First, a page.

Wednesday, July 19, 2006


After he lost 49 out of 50 states to incumbent Richard Nixon in the disastrous 1972 Democratic campaign, and after the exposure of the abuses of power waged by Nixon and his crew in the Watergate affair led to numerous convictions and the resignation of Nixon himself, George McGovern wrote: "I have to live with the knowledge that, not only did I lose the election, but I lost it to the most discredited man ever to occupy the White House." He occupies a unique position in recent history as the electoral martyr in a not-so-fair fight, but one for whom no great feeling of passion is summoned. Respect, yes -- but not passion.

Born on this day in 1922 in Avon, South Dakota, McGovern was a World War II combat pilot who settled in as a professor of history and government at Dakota Wesleyan University, the earnest, serene, soft-spoken McGovern served briefly in Congress before John Kennedy appointed him director of the Food for Peace Program. The prestige from that stint contributed to his election to the Senate in 1962, where he focused on poverty issues (particularly as chairman of the Select Committee on "Unmet Basic Needs"). After the assassination of his friend Robert Kennedy just before the 1968 Democratic convention, McGovern waged a three-week candidacy for the nomination as a successor to Kennedy's Vietnam peace candidacy, but disappeared in the confusion which led to the nomination of Hubert Humphrey.

He seemed like a long-shot at the beginning of the 1972 campaign, with a young, close-to-the-ground campaign staff he capitalized on the wobbliness of Edmund Muskie's campaign, placing a convincing 2nd in New Hampshire (Muskie's own backyard) and sending Muskie to the showers soon afterward. After George Wallace was sidelined by a would-be assassin, only Humphrey stood by as a potential threat to McGovern's most improbable nomination, waging convention floor fights over credentials which, while unsuccessful in conquering McGovern, hobbled his hoped-for harmonious launch. McGovern's first choice for his running mate, Sen. Tom Eagleton, stumbled into controversy when he admitted to having undergone shock therapy for depression. After first guaranteeing his support for Eagleton ("1,000 percent"), McGovern coolly shrugged to the party leadership and chose Kennedy relative Sargent Shriver as Eagleton's replacement on the ticket.

The same capacity McGovern had for riding out stormy weather without panicking made him a colorless campaigner, however; coupled with the Republicans' success in tarring him as the ultra-liberal candidate of "amnesty, acid and abortion" (a refrain begun by his Democratic primary opponents) and a loss of confidence from his core supporters over his perceived waffling on the issue of ending the Vietnam War, he suffered a decisive defeat in November.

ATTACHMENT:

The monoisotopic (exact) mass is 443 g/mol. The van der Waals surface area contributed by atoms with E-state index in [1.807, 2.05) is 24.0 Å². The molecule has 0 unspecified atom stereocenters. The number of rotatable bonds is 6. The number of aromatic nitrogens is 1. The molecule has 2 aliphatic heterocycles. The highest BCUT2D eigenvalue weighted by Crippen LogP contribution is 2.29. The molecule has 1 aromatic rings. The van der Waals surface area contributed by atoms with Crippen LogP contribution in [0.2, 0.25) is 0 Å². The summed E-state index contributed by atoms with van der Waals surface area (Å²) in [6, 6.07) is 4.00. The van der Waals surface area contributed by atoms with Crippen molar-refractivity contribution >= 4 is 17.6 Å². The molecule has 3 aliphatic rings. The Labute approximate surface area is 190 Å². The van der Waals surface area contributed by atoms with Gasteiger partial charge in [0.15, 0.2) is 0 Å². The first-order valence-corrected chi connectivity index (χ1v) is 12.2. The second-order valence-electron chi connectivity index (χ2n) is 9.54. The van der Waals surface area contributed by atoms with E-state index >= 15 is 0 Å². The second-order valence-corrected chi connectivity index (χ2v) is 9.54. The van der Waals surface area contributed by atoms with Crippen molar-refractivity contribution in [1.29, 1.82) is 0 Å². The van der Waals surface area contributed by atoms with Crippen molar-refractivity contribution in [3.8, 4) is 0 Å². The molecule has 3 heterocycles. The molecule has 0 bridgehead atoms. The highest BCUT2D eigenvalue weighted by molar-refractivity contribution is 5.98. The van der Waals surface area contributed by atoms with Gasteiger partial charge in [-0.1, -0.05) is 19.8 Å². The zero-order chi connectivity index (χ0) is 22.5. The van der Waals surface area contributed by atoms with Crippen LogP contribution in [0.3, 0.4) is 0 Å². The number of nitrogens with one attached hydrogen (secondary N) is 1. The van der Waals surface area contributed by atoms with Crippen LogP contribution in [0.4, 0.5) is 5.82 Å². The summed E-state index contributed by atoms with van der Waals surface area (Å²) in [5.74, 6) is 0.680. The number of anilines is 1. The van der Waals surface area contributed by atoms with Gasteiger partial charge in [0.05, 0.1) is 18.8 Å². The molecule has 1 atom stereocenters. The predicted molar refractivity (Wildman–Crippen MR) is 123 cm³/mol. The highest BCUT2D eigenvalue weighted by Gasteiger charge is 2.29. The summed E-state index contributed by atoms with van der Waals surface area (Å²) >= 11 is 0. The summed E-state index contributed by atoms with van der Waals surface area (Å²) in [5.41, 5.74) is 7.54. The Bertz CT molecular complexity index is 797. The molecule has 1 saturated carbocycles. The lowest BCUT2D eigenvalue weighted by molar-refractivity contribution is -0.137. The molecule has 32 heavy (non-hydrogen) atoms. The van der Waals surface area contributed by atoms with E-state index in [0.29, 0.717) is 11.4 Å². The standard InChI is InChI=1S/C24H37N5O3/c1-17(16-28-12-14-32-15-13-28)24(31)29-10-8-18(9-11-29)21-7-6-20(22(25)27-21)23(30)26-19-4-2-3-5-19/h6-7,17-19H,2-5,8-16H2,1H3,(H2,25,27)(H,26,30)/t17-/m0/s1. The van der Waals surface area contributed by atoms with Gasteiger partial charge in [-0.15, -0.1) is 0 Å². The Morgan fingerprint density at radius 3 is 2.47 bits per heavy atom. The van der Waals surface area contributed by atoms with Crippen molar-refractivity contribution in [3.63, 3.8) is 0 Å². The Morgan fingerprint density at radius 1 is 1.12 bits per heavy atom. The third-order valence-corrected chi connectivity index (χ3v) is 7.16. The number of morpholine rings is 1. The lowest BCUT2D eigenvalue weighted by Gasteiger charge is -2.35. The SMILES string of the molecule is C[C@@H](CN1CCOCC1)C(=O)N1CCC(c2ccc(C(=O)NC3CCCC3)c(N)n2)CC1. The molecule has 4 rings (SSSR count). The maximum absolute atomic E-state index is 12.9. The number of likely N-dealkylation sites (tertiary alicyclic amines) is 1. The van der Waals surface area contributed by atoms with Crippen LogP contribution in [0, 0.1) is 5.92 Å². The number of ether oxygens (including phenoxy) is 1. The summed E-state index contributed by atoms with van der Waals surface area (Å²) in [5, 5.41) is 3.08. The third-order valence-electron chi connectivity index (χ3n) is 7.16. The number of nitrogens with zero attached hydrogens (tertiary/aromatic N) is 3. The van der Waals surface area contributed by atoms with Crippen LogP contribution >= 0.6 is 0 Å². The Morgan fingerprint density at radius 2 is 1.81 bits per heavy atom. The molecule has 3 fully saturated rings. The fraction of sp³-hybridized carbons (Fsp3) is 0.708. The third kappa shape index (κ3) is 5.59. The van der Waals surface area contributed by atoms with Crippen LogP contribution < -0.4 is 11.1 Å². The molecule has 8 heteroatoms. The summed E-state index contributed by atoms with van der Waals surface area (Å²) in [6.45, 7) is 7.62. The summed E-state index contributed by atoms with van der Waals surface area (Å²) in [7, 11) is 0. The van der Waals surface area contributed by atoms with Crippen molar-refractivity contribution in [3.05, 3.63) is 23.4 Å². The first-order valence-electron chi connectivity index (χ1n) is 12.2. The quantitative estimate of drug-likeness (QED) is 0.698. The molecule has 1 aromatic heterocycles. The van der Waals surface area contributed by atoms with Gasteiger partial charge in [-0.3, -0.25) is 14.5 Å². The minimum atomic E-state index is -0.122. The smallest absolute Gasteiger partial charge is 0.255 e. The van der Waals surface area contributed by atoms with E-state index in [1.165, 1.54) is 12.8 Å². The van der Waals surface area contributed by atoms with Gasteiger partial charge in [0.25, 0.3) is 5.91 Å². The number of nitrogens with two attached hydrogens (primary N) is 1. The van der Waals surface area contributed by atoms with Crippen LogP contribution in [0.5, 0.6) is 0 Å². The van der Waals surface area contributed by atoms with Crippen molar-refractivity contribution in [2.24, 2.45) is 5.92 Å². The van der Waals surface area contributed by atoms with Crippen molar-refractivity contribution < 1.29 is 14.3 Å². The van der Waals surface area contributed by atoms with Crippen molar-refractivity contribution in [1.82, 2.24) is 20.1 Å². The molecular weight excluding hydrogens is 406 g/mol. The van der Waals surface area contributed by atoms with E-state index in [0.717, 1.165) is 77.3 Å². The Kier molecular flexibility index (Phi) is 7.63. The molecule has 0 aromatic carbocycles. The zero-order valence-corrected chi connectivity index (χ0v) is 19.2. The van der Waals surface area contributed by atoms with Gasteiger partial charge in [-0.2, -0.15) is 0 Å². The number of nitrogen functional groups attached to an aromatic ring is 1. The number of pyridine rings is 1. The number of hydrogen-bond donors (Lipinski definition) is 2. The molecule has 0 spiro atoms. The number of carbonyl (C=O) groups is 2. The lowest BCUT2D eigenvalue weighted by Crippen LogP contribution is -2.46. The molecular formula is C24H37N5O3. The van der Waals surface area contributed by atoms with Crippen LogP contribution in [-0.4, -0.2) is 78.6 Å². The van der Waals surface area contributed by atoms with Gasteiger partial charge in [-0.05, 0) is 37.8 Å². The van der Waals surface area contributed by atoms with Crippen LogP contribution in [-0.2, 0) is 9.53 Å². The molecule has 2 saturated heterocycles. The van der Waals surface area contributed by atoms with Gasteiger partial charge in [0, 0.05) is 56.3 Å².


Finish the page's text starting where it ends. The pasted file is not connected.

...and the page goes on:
He lost reelection to the Senate in 1980 in the midst of the anti-Jimmy Carter backlash, and went back to teaching, until he surprised everyone by announcing yet another presidential candidacy in 1984. If the 1972 campaign seemed quixotic, his 1984 bid for the Democratic nomination was downright sisyphean: tooling around New Hampshire in a rented car with one volunteer staffer, running far behind his own wunderkind campaign manager from 1972, Gary Hart, McGovern nevertheless managed to survive on vapor for a few primaries. He stole some choice moments, coming on much as the same disengaged, slightly cranky Bodhisattva he was in 1972, as the only one of the candidates who seemed to have been guided by a moral compass and a sense of duty to humanity. Yet the effort was quickly forgotten.

In 1996, he wrote a moving reminiscence on the death of his daughter Terry, who struggled with alcoholism, and in 1998 President Clinton appointed him to the ambassador-rank position of UN representative to the Food and Agriculture Organzation in Rome. Perhaps as an indication of his "elder statesman" status, George W. Bush asked him to stay on in the position in 2001. Later that year, McGovern was appointed global ambassador on world hunger by the United Nations.

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